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The shape of ${{\text{O}}_{\text{2}}}{{\text{F}}_{\text{2}}}$is similar to: (A) ${{\text{C}}_{\text{2}}}{{\text{F}}_{\text{2}}}$(B) ${{\text{O}}_{\text{2}}}{{\text{H}}_{\text{2}}}$(C) ${{\text{H}}_{\text{2}}}{{\text{F}}_{\text{2}}}$(D) ${{\text{C}}_{\text{2}}}{{\text{H}}_{\text{2}}}$

Last updated date: 22nd Jun 2024
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Hint: The bonding in the oxygen in dioxygen difluoride is different than the usual. This is particularly because of the very short distance between $\text{O-O}$ the bond and a long-distance along with the $\text{O-F}$bond. Thus the two $\text{O-F}$ bonds are arranged in the two planes perpendicular to each other. Such that the ${{\text{O}}_{\text{2}}}{{\text{F}}_{\text{2}}}$ exhibit open book structure.

Complete step by step solution:
The ${{\text{O}}_{\text{2}}}{{\text{F}}_{\text{2}}}$has a large dihedral angle that approaches $\text{9}{{\text{0}}^{\text{0}}}\text{C}$ and has ${{\text{C}}_{\text{2}}}$ an axis of symmetry.
The VSEPR theory is used to decide the geometry of${{\text{O}}_{\text{2}}}{{\text{F}}_{\text{2}}}$.
The two oxygen atoms are bonded by the peroxide linkage. Each oxygen atom is bonded to a fluorine atom. The Lewis dot structure for the ${{\text{O}}_{\text{2}}}{{\text{F}}_{\text{2}}}$is as follows:

This ${{\text{O}}_{\text{2}}}{{\text{F}}_{\text{2}}}$ is an open book type structure. Since the oxygen has the two-electron pair the structure cannot be linear but it is like the fluorine atom is in a different plane. The structure is as follows:

Let's have a look at the option.
In ${{\text{C}}_{\text{2}}}{{\text{F}}_{\text{2}}}$ , the two carbon atoms are forming a covalent bond and each carbon is bonded to the two fluorine atom. the structure of the ${{\text{C}}_{\text{2}}}{{\text{F}}_{\text{2}}}$ is as shown below:

The two carbon atoms share the three bonds. Since the carbon is a $\text{sp}$ hybridized. The ${{\text{C}}_{\text{2}}}{{\text{F}}_{\text{2}}}$ have a linear structure.
Hydrogen peroxide ${{\text{O}}_{\text{2}}}{{\text{H}}_{\text{2}}}$ is a nonplanar molecule. Two oxygen are bonded with each other forming a peroxide bond. Each oxygen atom is bonded to the hydrogen atom. Since each oxygen has two lone pairs of electrons on it. The structure is not planar. Instead of that, it is non-planar when two hydrogen atoms are in a different plane. It has an open book structure as shown below.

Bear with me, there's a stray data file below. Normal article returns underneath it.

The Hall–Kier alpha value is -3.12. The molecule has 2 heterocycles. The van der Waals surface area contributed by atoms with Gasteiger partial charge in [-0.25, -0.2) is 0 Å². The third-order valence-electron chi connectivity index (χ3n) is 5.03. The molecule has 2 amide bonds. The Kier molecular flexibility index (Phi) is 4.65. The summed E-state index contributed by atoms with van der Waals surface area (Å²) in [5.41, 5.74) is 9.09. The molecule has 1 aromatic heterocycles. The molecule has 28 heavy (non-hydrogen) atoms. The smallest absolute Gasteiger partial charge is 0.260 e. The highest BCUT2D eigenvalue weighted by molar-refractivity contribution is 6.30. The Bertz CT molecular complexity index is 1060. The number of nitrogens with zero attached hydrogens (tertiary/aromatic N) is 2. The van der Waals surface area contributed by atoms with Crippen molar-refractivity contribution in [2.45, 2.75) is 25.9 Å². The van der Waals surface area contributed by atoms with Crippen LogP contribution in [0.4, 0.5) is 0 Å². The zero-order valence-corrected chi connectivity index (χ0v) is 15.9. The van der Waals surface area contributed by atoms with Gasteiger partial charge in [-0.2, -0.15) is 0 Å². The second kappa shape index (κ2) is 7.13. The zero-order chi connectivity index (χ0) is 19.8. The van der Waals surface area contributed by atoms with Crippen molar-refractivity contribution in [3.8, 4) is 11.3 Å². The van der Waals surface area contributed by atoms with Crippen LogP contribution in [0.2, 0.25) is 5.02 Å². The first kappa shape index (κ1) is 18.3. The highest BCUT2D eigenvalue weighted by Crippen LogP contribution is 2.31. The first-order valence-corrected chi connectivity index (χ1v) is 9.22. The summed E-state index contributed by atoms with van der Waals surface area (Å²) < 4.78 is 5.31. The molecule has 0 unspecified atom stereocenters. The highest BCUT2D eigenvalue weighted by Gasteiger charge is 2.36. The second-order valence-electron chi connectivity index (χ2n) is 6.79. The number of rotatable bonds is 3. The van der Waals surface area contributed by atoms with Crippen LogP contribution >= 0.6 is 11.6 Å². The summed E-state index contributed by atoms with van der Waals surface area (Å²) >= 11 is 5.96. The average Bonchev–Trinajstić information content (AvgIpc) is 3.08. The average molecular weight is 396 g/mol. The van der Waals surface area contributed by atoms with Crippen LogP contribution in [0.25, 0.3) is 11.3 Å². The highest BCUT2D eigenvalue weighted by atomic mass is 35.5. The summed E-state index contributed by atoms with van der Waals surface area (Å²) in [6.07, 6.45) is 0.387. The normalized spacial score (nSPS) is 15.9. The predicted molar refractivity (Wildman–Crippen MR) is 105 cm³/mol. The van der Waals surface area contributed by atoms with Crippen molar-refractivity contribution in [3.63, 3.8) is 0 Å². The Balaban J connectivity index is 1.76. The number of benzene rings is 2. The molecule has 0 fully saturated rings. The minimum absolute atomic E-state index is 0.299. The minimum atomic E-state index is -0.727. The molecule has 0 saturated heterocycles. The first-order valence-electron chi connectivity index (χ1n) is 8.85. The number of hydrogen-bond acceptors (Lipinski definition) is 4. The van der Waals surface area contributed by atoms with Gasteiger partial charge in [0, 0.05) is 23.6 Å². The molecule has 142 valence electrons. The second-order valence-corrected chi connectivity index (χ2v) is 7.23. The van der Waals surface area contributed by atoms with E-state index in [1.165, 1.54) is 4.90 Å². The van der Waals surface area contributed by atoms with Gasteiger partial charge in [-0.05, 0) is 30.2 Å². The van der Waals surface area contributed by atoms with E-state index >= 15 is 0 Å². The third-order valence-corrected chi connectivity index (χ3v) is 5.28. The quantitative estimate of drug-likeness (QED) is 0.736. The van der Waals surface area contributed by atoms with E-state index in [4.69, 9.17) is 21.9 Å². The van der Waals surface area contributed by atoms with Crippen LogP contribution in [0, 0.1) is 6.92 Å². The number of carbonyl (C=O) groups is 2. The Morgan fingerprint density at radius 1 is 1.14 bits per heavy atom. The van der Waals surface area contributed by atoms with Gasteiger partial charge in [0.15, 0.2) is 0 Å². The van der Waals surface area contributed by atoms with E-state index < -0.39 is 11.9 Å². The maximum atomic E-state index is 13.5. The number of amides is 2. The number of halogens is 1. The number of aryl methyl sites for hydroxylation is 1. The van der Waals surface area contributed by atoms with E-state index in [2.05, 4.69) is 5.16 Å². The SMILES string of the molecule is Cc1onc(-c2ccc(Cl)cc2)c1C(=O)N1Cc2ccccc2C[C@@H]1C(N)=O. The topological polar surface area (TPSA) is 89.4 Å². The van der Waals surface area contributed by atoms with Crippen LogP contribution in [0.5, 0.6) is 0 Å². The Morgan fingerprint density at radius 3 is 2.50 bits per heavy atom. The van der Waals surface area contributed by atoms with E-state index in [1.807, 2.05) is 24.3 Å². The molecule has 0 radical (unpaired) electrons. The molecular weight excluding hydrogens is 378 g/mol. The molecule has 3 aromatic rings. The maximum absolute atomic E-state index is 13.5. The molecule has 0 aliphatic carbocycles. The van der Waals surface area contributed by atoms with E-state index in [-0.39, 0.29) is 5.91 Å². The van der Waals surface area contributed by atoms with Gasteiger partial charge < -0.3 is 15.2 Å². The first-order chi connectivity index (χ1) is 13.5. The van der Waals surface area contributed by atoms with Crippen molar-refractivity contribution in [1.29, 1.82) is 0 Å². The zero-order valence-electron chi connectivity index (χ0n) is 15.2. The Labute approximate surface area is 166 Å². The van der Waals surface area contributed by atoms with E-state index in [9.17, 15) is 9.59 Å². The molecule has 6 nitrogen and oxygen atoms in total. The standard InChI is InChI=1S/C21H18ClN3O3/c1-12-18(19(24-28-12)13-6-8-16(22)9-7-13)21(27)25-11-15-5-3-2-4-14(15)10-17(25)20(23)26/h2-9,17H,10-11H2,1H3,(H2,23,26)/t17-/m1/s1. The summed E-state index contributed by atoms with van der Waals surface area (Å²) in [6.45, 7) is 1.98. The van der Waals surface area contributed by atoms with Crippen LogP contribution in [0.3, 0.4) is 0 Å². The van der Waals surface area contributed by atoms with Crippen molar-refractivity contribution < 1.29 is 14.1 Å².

The ${{\text{H}}_{\text{2}}}{{\text{F}}_{\text{2}}}$ is a dimer of $\text{HF}$. Since the $\text{HF}$ is linear molecule the dimer ${{\text{H}}_{\text{2}}}{{\text{F}}_{\text{2}}}$ is also a linear molecule.

The ${{\text{C}}_{\text{2}}}{{\text{H}}_{\text{2}}}$ is a linear molecule. Here carbon is a $\text{sp}$ hybridized.
Therefore, hydrogen peroxide ${{\text{O}}_{\text{2}}}{{\text{H}}_{\text{2}}}$ has a similar shape ${{\text{O}}_{\text{2}}}{{\text{F}}_{\text{2}}}$.

Hence, (B) is the correct option.

Note: In general cases, the oxygen exhibits the $-2$ oxidation state. The peroxides like hydrogen peroxide have an unusual oxidation state of oxygen. The compound is electrically neutral. Thus oxidation state of oxygen is:
\begin{align} & \text{2(+1) + 2(x) = 0} \\ & \text{+2 = }-\text{2 x} \\ & \therefore \text{O}\text{.S}\text{.of oxygen = }-\frac{2}{2}=\text{ }-1 \\ \end{align}
Therefore, the oxidation state of oxygen in hydrogen peroxide is $\text{ }-1\text{ }$.
The lone pairs on oxygen restricts the linear structure of hydrogen peroxide or ${{\text{O}}_{\text{2}}}{{\text{F}}_{\text{2}}}$ and the structure is open book structure.